A paper published in the journal Health Research Policy and Systems, reports on a tactic to improve health service delivery using a collaborative approach between researchers, health care organisations, commissioners, patients and the public. This aims to introduce and evaluate innovative approaches to person-centred coordinated care (P3C). The programme of work is being led by researchers from the Community and Primary Care Research Group at Plymouth University Peninsula Schools of Medicine and Dentistry, with support from PenCLAHRC and the South West Academic Health Science Network.
Multi-faceted challenges within the care/health environment are the catalyst for new and sometimes radical thinking about how care is delivered. This has resulted in a move away from disease-based models to an effective and integrated person-centred approach – person-centred coordinated care. For people with complex health needs, their experience is often of fragmented care which results in poor outcomes. P3C is seen as a potential solution, but the dilemma for care providers is that there is an absence of accessible evidence or scalable guidance. This results in services ‘experimenting’ with new models of care with little support on implementation or evaluation.
Such collaborative action is being used to support and accelerate the spread and adoption of P3C in UK primary care environments, with a focus on closing the gap between research and practice.
This publication highlights examples of P3C service model innovations and organisational links. These include:
- Somerset Test and Learn, a roll-out of the Symphony Complex Care model developed in South Somerset to other areas of the county, with networking between primary care, secondary care and voluntary sector organisations
- Somerset Practice Quality Scheme, allowing GPs to apply a ‘system lever’ (discretion from ‘pay for performance’ schemes) to enable the development of Somerset Test and Learn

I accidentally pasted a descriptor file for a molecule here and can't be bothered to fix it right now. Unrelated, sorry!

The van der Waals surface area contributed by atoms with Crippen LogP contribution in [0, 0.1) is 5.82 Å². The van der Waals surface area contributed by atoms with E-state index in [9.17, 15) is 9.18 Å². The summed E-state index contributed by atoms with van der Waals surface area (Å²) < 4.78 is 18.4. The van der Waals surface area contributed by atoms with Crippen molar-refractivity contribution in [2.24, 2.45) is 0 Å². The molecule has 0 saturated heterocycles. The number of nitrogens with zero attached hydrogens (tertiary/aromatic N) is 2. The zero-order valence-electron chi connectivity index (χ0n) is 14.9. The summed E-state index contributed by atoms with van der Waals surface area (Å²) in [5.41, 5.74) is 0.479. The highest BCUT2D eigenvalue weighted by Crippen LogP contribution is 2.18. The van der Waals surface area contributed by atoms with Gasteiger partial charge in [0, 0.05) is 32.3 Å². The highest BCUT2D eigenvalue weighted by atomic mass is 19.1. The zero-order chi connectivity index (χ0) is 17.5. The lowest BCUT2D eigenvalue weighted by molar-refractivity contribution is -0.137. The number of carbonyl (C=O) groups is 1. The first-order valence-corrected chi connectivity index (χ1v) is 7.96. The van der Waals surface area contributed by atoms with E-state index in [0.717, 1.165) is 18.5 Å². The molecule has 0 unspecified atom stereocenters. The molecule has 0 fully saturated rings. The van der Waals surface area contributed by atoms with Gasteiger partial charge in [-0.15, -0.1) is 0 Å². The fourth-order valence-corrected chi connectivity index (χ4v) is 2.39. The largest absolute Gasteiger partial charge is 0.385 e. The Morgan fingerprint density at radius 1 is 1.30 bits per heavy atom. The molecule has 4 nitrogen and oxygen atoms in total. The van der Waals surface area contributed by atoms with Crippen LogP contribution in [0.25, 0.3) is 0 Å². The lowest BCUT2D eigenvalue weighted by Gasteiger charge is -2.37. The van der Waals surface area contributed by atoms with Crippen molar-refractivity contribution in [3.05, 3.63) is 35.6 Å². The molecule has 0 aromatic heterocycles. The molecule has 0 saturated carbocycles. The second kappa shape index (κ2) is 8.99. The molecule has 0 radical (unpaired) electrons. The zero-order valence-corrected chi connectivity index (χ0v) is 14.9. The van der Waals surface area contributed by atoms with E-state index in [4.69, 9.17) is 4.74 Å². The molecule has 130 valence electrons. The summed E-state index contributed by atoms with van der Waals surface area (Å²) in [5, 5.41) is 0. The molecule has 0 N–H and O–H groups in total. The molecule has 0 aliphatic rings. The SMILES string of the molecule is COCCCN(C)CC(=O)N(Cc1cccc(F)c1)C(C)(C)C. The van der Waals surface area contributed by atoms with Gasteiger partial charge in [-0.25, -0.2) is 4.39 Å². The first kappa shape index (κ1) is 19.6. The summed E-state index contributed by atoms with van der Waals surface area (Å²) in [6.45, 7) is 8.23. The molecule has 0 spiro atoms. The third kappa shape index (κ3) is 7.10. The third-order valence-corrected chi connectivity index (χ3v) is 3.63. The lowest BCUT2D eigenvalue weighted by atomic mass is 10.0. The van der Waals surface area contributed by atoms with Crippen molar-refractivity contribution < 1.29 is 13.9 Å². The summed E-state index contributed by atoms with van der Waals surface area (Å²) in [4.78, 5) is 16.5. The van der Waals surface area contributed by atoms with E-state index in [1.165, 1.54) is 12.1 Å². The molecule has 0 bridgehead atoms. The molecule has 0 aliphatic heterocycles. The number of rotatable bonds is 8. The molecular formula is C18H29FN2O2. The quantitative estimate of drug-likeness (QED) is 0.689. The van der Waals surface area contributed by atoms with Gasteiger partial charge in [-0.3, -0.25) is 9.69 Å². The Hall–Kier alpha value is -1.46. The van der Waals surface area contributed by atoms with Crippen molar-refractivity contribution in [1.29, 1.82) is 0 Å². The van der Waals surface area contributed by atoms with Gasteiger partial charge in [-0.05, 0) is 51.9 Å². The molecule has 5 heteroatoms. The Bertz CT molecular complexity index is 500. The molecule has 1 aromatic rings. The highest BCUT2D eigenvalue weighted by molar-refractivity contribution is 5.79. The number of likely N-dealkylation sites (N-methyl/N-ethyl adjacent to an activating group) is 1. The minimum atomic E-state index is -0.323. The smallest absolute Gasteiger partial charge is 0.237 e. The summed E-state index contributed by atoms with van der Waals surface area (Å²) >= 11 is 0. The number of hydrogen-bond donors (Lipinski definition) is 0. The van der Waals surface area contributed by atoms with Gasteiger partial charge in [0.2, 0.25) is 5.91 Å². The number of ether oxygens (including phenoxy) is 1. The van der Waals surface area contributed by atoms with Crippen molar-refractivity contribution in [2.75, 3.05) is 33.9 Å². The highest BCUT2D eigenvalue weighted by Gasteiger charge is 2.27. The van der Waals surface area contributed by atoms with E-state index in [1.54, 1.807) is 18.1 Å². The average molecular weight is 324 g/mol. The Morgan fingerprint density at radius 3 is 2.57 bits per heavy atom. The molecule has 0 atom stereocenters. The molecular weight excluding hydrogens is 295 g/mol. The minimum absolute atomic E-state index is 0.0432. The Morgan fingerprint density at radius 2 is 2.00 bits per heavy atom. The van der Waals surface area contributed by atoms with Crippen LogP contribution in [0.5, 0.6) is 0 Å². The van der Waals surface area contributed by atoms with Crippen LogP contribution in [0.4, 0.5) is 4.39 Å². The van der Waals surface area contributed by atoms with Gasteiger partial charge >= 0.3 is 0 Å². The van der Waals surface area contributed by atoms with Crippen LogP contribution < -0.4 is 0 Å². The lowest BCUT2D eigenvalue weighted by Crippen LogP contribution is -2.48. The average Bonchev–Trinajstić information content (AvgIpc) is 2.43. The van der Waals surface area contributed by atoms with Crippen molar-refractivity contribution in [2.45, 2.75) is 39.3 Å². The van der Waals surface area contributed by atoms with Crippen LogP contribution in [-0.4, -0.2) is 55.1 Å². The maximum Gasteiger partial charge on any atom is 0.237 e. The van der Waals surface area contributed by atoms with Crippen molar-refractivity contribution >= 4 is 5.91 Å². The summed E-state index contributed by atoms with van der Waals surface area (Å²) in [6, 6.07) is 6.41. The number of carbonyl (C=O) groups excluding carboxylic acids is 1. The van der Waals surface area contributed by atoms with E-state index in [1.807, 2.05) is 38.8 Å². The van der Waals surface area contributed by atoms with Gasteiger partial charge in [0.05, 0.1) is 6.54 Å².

- Torbay Integrated Care Organisation, integrating acute and community services across five location in South Devon. A range of approximately 30 service innovations and enabling functions are being rolled out in a new care model programme
- Integrated Personal Commissioning, where two sites in Torbay and Cornwall are implementing a form of integrated personal budget that links services to individuals’ goals via a budget allocation
According to the research team, there is anecdotal evidence which suggests that the collaborative action approach is influencing practice. Research lead, Dr Helen Lloyd, notes that:
“Our findings can be described as an encouraging start on the road to introducing evidence-based, guided P3C across primary care in the UK. We are delivering and testing an approach based on collaborative action where research and innovative practice are brought together as partners to reduce uncertainty. We are also aiming to provide timely practical knowledge and evidence to support those on the ground delivering P3C.”
Dr Lloyd added:
“Accruing the evidence and data, and building trust in a new way of working, will take time. P3C has become a priority for patients, carers, professionals and commissioners in the UK. Our work aims to ensure that it is delivered effectively and to the benefit of all.”
This most recent paper comes hard on the heels of another published in November 2017 in the journal Health Expectations. This assessed the development of a practical tool – the Person Centred Coordinated Care Organisational Tool (P3C-OCT) - to support organisations and practitioners to achieve organisational change. This needs to happen if personalised and coordinated care is to be provided for people with multiple long term conditions.
More information about the P3C project is available on the Person-Centred Coordinated Care project page.